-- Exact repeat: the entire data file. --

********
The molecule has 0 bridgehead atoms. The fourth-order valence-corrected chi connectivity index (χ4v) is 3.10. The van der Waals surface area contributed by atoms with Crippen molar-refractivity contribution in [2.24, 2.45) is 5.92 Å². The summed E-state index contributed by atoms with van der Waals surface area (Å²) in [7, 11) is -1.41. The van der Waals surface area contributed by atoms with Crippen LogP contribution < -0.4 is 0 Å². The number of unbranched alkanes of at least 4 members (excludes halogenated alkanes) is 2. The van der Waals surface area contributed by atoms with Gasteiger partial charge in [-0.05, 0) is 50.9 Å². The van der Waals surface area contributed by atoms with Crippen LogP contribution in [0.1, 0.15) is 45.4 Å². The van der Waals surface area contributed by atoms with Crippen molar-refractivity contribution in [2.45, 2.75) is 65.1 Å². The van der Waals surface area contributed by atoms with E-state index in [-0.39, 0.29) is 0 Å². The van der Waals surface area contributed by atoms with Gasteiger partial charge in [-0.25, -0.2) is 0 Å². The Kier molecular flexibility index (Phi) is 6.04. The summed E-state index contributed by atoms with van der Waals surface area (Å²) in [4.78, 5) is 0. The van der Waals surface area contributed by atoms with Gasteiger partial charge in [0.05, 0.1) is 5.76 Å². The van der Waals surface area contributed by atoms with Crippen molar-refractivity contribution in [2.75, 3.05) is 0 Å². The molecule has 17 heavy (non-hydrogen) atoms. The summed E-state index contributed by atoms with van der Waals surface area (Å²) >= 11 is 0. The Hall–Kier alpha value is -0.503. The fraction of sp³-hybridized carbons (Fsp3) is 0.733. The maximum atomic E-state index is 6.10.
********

The molecule has 0 bridgehead atoms. The fourth-order valence-corrected chi connectivity index (χ4v) is 3.10. The van der Waals surface area contributed by atoms with Crippen molar-refractivity contribution in [2.24, 2.45) is 5.92 Å². The summed E-state index contributed by atoms with van der Waals surface area (Å²) in [7, 11) is -1.41. The van der Waals surface area contributed by atoms with Crippen LogP contribution < -0.4 is 0 Å². The number of unbranched alkanes of at least 4 members (excludes halogenated alkanes) is 2. The van der Waals surface area contributed by atoms with Gasteiger partial charge in [-0.05, 0) is 50.9 Å². The van der Waals surface area contributed by atoms with Crippen LogP contribution in [0.1, 0.15) is 45.4 Å². The van der Waals surface area contributed by atoms with Crippen molar-refractivity contribution in [2.45, 2.75) is 65.1 Å². The van der Waals surface area contributed by atoms with E-state index in [-0.39, 0.29) is 0 Å². The van der Waals surface area contributed by atoms with Gasteiger partial charge in [-0.25, -0.2) is 0 Å². The Kier molecular flexibility index (Phi) is 6.04. The summed E-state index contributed by atoms with van der Waals surface area (Å²) in [4.78, 5) is 0. The van der Waals surface area contributed by atoms with Gasteiger partial charge in [0.05, 0.1) is 5.76 Å². The van der Waals surface area contributed by atoms with Crippen molar-refractivity contribution in [2.75, 3.05) is 0 Å². The molecule has 17 heavy (non-hydrogen) atoms. The summed E-state index contributed by atoms with van der Waals surface area (Å²) >= 11 is 0. The Hall–Kier alpha value is -0.503. The fraction of sp³-hybridized carbons (Fsp3) is 0.733. The maximum atomic E-state index is 6.10.